Wednesday, March 16, 2011

Get crafty for some left-brain relief

By S. Derrickson Moore
LAS CRUCES — This is a very crafty city.
If I didn’t know it already, hitting all the major arts and crafts shops within a few days would have convinced me.
It’s no accident that the Las Cruces Farmers & Crafts Market, which is celebrating its 40th anniversary in May, has been ranked No. 1 in New Mexico (no small feat in competition with arts meccas like Santa Fe and Albuquerque) and in the top ten in the nation.
Excellence in, excellence out.
We start ‘em out early, I learned in my years as a doting grandmom of Alexander the Great, who lived here from ages 3 to 10, prime time for creative arts and crafts adventures.
I still have some goodies he made in preschool and at Hillrise Elementary: a cinnamon ornament that still retains its spicy fragrance (his teachers clearly did not skimp on the high quality oil for the ornament dough), a pensive eagle pondering a storm cloud that still hold pride of place on my refrigerator art gallery.
We spent a lot of fun weekends, sampling hors d’oeuvres and chatting up artists at art openings, where the artistic atmosphere inspired some imaginative Play-Doh sculptures, crayon and fingerpainted masterpieces and creative culinary efforts back at homebase.
I’ll never forget how he moved his big dad to near-teary admiration with his own uniquely Alexian arts and crafts exhibit, complete with teensy hors d’oeuvres of his own invention: a sunflower seed sandwiched carefully between two raisins, produced in impressive quantities.
We had our faces painted and did a little face painting ourselves (Alex’s mom Shannon, an artist and former runway model, showed particular talent for ornamenting our visages). We did crafts at kids’ corners of museums and the Saturday market, at Las Cruces Mariachi Conferences and what was then known as the Renaissance CraftsFaire.
We were maestros of Play-Doh, papier-mâché, polymer clay, cookie dough and assorted pseudo ceramics arts. We poured plaster of Paris in rubber molds and painted the products in Day-Glo colors.
We drew with pastels and colored pencils and painted with whatever we could find on whatever was standing still (and occasionally, things that weren’t, like visiting cousins and the nails and tail of long-suffering granddog Benji).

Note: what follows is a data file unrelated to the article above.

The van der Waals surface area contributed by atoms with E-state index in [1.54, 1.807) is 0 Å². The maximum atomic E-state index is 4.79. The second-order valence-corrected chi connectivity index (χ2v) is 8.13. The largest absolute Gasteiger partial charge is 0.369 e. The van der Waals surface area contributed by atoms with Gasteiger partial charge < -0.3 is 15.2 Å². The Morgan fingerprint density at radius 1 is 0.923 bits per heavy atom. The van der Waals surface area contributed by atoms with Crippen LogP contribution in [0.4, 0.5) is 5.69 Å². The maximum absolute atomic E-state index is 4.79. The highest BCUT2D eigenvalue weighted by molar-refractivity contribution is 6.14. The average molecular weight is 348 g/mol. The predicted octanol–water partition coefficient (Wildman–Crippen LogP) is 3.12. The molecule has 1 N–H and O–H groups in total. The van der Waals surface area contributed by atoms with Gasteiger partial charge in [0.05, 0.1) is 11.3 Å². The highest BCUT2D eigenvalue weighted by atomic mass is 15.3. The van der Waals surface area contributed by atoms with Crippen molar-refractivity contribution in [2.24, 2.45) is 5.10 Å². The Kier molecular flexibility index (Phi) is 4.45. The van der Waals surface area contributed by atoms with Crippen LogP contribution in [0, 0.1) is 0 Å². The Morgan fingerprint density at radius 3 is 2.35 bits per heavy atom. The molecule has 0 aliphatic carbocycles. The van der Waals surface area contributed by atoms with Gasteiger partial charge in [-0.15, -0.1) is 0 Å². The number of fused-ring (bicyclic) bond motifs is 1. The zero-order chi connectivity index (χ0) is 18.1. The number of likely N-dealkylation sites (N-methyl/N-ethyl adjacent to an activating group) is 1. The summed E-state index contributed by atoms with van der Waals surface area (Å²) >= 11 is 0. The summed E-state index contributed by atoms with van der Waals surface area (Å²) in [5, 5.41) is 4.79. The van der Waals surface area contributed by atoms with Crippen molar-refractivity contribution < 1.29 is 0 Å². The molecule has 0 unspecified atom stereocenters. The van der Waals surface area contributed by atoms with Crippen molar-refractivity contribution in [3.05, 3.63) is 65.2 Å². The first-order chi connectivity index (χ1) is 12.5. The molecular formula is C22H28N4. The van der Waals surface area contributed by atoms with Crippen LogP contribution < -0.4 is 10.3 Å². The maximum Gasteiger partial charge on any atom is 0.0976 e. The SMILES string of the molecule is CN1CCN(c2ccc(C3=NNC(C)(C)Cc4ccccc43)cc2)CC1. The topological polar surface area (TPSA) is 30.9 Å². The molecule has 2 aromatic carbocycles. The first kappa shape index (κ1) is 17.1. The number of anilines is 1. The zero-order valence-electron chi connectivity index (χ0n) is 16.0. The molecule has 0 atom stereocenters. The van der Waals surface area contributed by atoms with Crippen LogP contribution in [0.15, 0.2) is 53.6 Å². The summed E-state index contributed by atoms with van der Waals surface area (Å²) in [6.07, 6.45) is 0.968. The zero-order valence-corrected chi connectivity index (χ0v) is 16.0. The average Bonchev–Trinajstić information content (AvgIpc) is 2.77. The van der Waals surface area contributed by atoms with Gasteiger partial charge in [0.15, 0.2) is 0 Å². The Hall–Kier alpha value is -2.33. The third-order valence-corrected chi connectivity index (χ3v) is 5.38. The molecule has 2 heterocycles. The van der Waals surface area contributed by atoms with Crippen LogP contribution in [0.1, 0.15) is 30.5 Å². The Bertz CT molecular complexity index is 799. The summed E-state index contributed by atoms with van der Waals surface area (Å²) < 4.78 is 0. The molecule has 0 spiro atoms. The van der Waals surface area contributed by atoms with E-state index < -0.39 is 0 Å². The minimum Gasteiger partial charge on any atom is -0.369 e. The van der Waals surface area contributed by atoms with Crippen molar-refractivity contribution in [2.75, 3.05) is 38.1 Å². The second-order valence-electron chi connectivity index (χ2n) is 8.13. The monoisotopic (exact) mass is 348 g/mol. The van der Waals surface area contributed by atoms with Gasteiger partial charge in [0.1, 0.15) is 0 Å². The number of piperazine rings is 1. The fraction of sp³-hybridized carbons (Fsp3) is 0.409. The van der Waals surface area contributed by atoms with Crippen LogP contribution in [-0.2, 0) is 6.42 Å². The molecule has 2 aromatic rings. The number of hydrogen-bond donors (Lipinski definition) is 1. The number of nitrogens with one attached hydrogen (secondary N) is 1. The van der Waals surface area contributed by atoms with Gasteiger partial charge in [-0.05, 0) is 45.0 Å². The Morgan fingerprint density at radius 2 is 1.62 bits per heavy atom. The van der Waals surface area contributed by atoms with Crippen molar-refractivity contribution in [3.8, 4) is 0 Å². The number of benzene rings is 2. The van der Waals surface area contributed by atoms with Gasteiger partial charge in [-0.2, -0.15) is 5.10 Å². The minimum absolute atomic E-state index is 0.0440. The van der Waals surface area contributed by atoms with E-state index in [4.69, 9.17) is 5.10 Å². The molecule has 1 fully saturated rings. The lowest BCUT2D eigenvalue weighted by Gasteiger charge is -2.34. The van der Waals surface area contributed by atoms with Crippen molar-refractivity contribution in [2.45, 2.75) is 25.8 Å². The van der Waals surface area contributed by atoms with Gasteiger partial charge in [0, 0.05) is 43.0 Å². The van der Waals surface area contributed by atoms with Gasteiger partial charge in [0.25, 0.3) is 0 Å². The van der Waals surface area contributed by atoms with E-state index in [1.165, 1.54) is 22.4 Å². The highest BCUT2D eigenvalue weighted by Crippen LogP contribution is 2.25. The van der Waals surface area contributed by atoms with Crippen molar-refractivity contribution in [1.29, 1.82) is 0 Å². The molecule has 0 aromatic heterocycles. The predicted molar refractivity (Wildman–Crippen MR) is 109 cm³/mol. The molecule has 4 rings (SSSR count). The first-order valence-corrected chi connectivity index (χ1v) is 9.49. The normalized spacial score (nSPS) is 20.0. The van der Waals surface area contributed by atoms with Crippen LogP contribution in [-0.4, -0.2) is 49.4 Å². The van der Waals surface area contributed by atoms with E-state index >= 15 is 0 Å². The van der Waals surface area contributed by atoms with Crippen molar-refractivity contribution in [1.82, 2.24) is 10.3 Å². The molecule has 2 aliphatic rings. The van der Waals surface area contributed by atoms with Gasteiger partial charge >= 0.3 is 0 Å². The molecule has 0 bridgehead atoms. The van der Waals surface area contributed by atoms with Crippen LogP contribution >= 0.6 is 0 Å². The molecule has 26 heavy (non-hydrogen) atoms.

Since Alex moved away, our vacation meetings have always had some intense arts and crafts components. The fishing, swimming and hiking are simply brief interludes in the daily art that is our family life: writing songs and composing guitar riffs with his dad, shopping for art supplies with his mom and me.
I remember a motel room filled with tiny polymer clay figures on motorcycles in various poses, awaiting animation with cell phone videos and stop action antics.
It’s clear that his artistic beginnings are not forgotten, though I worry that Las Cruces arts and crafts may have been a little bit too much fun ... in high school freshman art classes in less artistic Coeur d’Alene, Idaho, maestro Alex balked at plebeian assignments like repetitive sketches of a piece of plain, crumpled white paper.
I forgot to stress that in large portions of the Muggle world, success hinges on putting in a lot of time doing boring things you don’t want to do. Artistic Las Cruces is just not a great place for building up a tolerance for humdrum Sisyphean tasks, unless, maybe, you’re involved in almost endless urban renovation street projects.
Las Cruces is a nurturing and inspiring epicenter for arts and crafts adventures: left-brain fiestas and journeys into creative lands where time is transcended and you can end up with masterpieces almost as wonderful as the memories of their creation.
S. Derrickson Moore can be reached at (575) 541-5450

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